Still need to put my hands on, but I think this is some nice journey.

If you are in the topic, please leave your thoughts and ideas in the comments or send me them via any other possible path of communication to save time and effort :-)

SSH via bastion host with ForwardAgent

While it is pretty common to have an infrastructure behind load-balancers and bastion hosts, there are still many confusion around actual configuration of the SSH client for fast and convenient use of the setup. While I am not going to talk about actual advantages of bastion hosts, I will put here some clarifications on the SSH client setup.

Assuming you you a that you user as a connection gateway to your and you want to work with your default SSH key that is only on your local PC/laptop, you have two possible way.

The one and the most commonly used is with SSH Agent forwarding, meaning you have to run ssh-agent on you laptop, add the SSH keys to it via ssh-add command (or use ssh-add -L to list all keys in the agent) and then user ForwardAgent yes in ~/.ssh/config, something like this:

    User ssh_user
    ProxyCommand none
    IdentityFile ~/.ssh/id_rsa
    PasswordAuthentication no
    ForwardAgent yes
    User ssh_user
    ProxyCommand ssh -q -A -W %h:%p
    IdentityFile ~/.ssh/id_rsa
    ForwardAgent yes

And while this is all cool from one point of view, this method has few drawbacks:

  • Running ForwardAgent is not a good idea in terms of security, and you can read more about it here.
  • Running ForwardAgent requires you to actually configure and run ssh-agent on you local PC/laptop, which is not a big deal at all, but you will have to remember and check it all the time or you will have all kind of authentication errors and will spend sometime to find out the reason for them (not running/misconfigured agent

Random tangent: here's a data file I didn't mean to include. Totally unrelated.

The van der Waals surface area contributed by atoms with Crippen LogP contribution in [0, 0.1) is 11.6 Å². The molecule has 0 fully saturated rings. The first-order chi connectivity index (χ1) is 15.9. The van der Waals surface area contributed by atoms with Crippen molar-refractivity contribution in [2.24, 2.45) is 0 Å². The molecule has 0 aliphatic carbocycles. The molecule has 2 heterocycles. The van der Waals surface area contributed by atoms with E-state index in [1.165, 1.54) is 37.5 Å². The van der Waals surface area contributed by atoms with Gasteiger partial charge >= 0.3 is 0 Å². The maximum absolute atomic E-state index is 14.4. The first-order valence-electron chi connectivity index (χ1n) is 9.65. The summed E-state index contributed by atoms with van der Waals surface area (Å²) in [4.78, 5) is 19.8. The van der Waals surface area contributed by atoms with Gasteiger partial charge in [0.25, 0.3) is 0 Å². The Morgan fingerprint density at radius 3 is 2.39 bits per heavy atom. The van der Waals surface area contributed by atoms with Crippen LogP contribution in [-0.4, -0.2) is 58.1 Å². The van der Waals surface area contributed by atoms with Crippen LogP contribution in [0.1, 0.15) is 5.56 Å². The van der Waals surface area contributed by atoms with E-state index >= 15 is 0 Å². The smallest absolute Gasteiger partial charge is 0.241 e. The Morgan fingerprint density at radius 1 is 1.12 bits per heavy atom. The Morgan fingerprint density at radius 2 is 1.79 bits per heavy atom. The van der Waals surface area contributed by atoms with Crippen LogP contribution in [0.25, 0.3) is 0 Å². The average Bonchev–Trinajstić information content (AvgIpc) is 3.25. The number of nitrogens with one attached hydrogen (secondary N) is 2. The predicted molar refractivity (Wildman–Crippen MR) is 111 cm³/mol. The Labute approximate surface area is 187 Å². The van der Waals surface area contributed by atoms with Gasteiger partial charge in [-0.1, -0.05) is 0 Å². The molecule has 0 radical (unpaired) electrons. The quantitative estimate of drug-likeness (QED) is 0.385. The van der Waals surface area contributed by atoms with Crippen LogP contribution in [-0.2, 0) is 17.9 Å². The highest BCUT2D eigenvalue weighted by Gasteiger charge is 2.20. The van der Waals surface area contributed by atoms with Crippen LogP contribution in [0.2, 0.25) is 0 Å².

The second method to achieve the same functionality in terms of bastion host and avoid messing around ssh-agent is to use SSH ProxyCommand. In this scenario, when configured properly, ssh will first run the ProxyCommand to establish the connection to and then enable the tunnel via this connection to the This way will know nothing about your keys or anything related to authentication, but will just make a tunnel (similar to SSH port forwarding) and keep it for you until you are done.

To get this to work, you would adjust the ~/.ssh/config as follows:

    User ssh_user
    IdentityFile ~/.ssh/id_rsa
    ForwardAgent no
    User ssh_user
    ProxyCommand ssh -W %h:%p -q
    IdentityFile ~/.ssh/id_rsa
    ForwardAgent no

So now as you have all in place and configured, you can ssh and enjoy the stay on your secure server. While this is all cool, it has a lot of default things and assumptions behind the scene which you are not bothering to learn until you face a slightly different requirements: assume that you need to have the SSH configuration and per-host keys not in your home .ssh directory, but somewhere else. Lets say you have some /very/secure/location with separate ssh.conf (with the content from above) and a bastion.id_rsa and a private.id_rsa to use for the connections. To make them work you would assume that you only need to adjust the IdentityFile configurations to point to the correct keys and then run your SSH as follows: ssh -F /very/secure/location/ssh.conf

Bad news – it will not work and will give you authentication error. Though you still will be able to access with the above, you won’t be able to reach you final destination at

Good news – thanks to this lovely discussion at stack overflow, a minor adjustments have to be done in your ProxyCommand: you need to specify the ssh config file to it as well, so now it will look like: ProxyCommand ssh -F /very/secure/location/ssh.conf -W %h:%p -q

Obviously the reason is that giving -F to initial ssh command, you instruct it to look for a specific configuration file, but when it will run the ProxyCommand, that instance of ssh client will have no clue whatsoever about your custom config and will look for default one in ~/.ssh/config and system-wide settings.

I’ve spent quite some time before I figured out what’s going on and in order not to do so again and hopefully save some of your time, let this post be here for future references